Some people are reluctant to be frank about what they do well; they feel squeamish about recounting tales of how they distinguished themselves against their peers and consider it bragging (and we all know that nobody likes an show-off!)
As a result, people tend to talk in generalities to take the focus off themselves. They pepper their responses with words like “we”,”our” and “the team”. They think that by communicating in this manner that they will appear modest and a team player.
In fact what they have done is obfuscate the truth and make communications unclear. This can hurt a jobseeker’s candidacy for a job where clear communications not self-effacing statements rate highly on most employer’s wish lists.
The jobseeker, in trying to give credit to everyone from the receptionist to the CEO, actually gives nothing away about himself and in doing so, has raised a red flag about his candidacy. Is he camouflaging his true involvement because he actually let “the team” do everything? It wouldn’t be the first job search consultant who would mistrust the “we” defence for apathy!
I’m not advocating jobseekers claim ownership of something that isn’t theirs. For instance, asserting that you “Successfully built the world’s tallest building which was delivered on time and on budget” is quite a stretch if you were the receptionist who photocopied plans for the architect!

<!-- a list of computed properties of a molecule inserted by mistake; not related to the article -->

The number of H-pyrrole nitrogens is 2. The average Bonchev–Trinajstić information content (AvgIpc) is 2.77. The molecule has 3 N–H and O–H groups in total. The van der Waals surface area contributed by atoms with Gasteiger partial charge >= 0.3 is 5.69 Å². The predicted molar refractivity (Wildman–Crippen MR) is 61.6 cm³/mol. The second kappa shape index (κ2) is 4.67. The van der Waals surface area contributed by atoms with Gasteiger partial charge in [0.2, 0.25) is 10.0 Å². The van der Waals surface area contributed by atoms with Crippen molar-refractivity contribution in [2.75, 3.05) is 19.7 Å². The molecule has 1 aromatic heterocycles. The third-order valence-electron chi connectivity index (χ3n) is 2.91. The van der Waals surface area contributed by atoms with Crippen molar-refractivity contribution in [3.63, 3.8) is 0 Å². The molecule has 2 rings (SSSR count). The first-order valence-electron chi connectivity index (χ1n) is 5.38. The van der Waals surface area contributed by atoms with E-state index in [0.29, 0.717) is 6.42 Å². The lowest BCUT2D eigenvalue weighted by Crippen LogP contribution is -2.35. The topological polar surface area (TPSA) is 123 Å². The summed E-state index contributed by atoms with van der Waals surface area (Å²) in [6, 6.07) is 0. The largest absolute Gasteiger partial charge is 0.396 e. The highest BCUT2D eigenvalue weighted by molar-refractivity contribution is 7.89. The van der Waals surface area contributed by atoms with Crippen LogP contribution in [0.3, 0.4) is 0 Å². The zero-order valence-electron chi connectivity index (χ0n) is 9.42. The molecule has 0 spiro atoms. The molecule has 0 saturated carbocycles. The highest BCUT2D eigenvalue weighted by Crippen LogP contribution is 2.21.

In fact, using this same scenario, thousands of people who would be involved in the design and construction of this building could claim the success as their own.
So this is what I’m saying: claiming success for something that isn’t yours to claim will make you sound like you are big noting yourself and it won’t be true.
Instead talk about your part in the team or project. You won’t sound immodest, you won’t be bragging about saving the world, and you will allow the people evaluating your skills and abilities to gain insight into you and what you do well.
Here is an example:
“I was fortunate enough to work on the design team that created the world’s tallest building. My role in the team was to research engineering that has been done in the past and see whether we could use any of these methods to achieve optimum building stability. I was given six weeks to complete this research and during this time I uncovered a new, yet little known technology that would be perfect for the type of building materials and geological layout that we needed to observe. I delivered my contribution to the team ahead of the six week deadline and I was pleased to see that my recommendations were adopted by the Chief Architect.”
Clearly this is not bragging, this is not claiming a world achievement and it is truthful. It communicates the role, the expectations of the task and what was delivered. This example would speak volumes to a decision maker who is looking for clear insights into a potential candidate’s work performance.
When a person is hiring you, it doesn’t matter what the team did or how successful the team was. What matters is what part you played in that team and what you contributed that made a difference.
It is right to claim what is yours.
Let “the team” take care of themselves.